A given society becomes a tribe(s) – an Us – revolving around a leader who is feared and flattered. The leader’s ego is the fulcrum of that society. In the presence of a sufficiently tyrannical “I”, an appropriately submissive corresponding “we” is formed. A “Them” to reinforce the “us” and its need for the controlling “I” of the leader is indispensable: if one is present, its threat to “Us” must be emphasized, the “Them” demonized. If there is none, it must be created, and the populace convinced that it poses a clear and present threat.

The Witch Doctor

This part is played by the hypocritical cleric, who works to justify the actions of the controlling “I” and brainwash the submissive “we,” to demonize the “Them” and establish it as a threat, and entrench the unity of Leader/Religion/God in the popular consciousness. If the Tribal Leader and the Witch Doctor are separate entities – for instance, in princedoms, kingdoms, states, businesses, etc. – the religious influence of the Witch Doctor/Cleric is used in the service of the Tribal Leader, i.e. the holder of political, economic and/or military power. The Tribal Leader and the Witch Doctor can also be one and the same: history is full of examples of this in sects, cults and religious groups.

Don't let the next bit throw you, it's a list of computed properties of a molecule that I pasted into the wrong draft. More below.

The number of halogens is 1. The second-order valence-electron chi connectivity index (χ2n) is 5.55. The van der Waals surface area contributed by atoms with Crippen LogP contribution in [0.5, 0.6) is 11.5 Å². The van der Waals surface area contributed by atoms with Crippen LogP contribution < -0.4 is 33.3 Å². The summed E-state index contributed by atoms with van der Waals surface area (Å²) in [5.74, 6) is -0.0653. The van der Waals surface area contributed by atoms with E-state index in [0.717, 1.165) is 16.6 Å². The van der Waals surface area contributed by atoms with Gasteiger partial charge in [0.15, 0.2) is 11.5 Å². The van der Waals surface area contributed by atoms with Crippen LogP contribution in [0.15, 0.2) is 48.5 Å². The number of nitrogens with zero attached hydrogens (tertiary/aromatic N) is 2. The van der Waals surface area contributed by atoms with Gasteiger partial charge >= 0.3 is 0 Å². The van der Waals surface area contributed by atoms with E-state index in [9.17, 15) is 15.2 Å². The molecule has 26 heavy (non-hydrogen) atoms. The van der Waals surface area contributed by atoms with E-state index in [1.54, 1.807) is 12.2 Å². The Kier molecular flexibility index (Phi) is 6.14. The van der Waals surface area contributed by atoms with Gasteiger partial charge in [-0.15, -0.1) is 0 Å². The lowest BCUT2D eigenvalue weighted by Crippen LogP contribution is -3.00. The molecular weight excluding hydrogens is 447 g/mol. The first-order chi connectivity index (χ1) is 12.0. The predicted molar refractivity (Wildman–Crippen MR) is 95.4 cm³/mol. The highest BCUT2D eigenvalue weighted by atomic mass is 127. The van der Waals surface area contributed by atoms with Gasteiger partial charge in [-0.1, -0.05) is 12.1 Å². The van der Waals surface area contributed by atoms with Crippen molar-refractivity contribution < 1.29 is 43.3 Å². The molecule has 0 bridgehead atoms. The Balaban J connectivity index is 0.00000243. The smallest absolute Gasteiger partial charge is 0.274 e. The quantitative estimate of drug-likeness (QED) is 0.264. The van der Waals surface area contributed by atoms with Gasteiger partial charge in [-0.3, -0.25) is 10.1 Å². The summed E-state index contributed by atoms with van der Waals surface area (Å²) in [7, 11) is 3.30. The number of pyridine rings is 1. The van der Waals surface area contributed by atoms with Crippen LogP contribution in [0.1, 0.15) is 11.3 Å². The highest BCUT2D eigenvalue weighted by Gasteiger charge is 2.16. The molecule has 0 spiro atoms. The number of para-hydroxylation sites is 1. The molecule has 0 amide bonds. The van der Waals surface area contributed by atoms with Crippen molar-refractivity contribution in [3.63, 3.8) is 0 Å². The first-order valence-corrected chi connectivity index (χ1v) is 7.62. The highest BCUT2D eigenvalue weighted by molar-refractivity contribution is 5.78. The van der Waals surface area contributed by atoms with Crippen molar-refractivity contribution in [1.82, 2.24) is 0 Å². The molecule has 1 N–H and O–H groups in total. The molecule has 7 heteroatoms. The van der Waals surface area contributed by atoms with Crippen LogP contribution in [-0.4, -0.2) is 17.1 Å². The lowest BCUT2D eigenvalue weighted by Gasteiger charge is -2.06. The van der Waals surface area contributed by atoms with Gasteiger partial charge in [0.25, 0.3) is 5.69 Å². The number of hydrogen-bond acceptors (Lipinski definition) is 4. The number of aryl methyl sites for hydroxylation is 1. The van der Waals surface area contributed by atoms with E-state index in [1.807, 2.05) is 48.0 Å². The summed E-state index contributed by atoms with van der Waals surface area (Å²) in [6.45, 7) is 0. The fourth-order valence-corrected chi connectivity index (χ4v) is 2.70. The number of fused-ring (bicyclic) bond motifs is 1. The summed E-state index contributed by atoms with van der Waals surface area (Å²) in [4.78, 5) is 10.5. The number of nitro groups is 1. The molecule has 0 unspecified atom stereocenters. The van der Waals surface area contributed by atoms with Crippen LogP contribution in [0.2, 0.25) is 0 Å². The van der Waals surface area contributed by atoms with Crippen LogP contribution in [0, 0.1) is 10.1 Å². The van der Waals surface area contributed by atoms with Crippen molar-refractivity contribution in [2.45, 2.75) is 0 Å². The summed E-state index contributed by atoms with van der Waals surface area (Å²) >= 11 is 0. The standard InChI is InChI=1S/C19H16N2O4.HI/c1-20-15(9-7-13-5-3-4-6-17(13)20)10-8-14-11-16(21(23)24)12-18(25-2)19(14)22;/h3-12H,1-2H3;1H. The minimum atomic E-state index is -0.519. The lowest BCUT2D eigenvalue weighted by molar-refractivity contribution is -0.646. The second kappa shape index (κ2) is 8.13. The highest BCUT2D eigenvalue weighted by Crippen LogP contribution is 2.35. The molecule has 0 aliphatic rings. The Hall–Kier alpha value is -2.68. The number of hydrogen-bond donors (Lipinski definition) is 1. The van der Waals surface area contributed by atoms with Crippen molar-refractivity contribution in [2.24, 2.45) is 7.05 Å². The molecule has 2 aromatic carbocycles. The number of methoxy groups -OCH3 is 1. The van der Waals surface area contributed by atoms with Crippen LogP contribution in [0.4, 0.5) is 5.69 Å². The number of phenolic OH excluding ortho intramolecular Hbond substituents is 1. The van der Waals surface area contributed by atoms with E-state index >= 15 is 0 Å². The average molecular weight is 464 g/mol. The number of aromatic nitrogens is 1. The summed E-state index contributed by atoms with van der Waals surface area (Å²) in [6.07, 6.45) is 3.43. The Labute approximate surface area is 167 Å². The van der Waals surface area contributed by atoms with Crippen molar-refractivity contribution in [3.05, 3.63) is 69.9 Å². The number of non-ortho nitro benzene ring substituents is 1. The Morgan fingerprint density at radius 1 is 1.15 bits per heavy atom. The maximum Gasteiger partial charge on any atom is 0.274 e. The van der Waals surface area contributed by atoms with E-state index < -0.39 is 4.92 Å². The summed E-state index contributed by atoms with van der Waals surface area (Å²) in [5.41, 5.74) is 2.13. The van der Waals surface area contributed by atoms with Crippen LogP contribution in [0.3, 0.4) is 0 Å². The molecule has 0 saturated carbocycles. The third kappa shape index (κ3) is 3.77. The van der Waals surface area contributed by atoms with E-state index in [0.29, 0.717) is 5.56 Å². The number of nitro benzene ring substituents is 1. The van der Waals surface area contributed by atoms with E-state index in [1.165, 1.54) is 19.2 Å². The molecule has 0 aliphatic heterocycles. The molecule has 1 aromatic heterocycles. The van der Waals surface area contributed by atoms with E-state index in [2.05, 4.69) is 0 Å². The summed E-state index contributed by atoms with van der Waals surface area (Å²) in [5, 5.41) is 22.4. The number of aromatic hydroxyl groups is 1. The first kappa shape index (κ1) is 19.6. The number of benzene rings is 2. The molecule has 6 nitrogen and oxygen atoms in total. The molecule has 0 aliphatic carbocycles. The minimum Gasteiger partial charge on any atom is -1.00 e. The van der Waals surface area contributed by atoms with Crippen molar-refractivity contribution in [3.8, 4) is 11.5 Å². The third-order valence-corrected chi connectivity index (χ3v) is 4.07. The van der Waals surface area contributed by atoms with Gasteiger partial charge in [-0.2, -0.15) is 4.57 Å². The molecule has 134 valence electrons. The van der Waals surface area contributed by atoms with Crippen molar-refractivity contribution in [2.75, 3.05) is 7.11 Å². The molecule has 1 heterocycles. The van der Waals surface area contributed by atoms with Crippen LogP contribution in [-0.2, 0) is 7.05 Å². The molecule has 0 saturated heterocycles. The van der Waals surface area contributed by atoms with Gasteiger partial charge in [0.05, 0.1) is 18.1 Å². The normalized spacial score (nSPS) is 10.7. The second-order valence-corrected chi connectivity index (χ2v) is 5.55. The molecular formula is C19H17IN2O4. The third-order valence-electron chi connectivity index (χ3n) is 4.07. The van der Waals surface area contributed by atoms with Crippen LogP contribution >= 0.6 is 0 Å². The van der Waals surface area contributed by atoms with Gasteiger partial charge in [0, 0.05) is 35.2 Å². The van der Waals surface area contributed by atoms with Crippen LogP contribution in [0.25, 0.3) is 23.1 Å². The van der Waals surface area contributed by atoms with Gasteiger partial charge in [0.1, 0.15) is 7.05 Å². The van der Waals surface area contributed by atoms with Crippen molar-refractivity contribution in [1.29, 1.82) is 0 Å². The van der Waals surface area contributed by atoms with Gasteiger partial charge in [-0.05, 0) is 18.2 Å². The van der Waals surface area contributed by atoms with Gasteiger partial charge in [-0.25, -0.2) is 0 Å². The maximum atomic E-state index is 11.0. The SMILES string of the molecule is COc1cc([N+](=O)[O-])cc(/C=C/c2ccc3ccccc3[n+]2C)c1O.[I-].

When people become confused enough to confuse clerics with God, they start to believe Myths that “just ain’t so”:

-God is religion.

-Religion is represented by the cleric.

-You cannot find God on your own, but need supervision from those closer to Him than yourself. Of course, such a guide must be a cleric.